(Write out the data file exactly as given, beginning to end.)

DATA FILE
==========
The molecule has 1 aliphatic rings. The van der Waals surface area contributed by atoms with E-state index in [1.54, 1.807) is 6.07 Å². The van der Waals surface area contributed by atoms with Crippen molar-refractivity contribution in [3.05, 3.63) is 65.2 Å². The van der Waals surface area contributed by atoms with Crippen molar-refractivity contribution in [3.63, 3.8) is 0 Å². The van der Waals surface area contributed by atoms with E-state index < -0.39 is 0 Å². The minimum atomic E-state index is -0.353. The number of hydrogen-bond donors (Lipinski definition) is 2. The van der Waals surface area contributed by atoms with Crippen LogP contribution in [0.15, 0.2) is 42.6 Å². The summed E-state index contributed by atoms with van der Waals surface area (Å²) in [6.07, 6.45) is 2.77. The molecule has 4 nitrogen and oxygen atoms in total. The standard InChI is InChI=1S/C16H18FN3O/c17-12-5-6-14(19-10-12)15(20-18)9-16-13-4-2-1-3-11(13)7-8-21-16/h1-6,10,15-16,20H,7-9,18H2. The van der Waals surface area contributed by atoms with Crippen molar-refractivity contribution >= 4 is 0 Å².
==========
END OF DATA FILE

The molecule has 1 aliphatic rings. The van der Waals surface area contributed by atoms with E-state index in [1.54, 1.807) is 6.07 Å². The van der Waals surface area contributed by atoms with Crippen molar-refractivity contribution in [3.05, 3.63) is 65.2 Å². The van der Waals surface area contributed by atoms with Crippen molar-refractivity contribution in [3.63, 3.8) is 0 Å². The van der Waals surface area contributed by atoms with E-state index < -0.39 is 0 Å². The minimum atomic E-state index is -0.353. The number of hydrogen-bond donors (Lipinski definition) is 2. The van der Waals surface area contributed by atoms with Crippen LogP contribution in [0.15, 0.2) is 42.6 Å². The summed E-state index contributed by atoms with van der Waals surface area (Å²) in [6.07, 6.45) is 2.77. The molecule has 4 nitrogen and oxygen atoms in total. The standard InChI is InChI=1S/C16H18FN3O/c17-12-5-6-14(19-10-12)15(20-18)9-16-13-4-2-1-3-11(13)7-8-21-16/h1-6,10,15-16,20H,7-9,18H2. The van der Waals surface area contributed by atoms with Crippen molar-refractivity contribution >= 4 is 0 Å².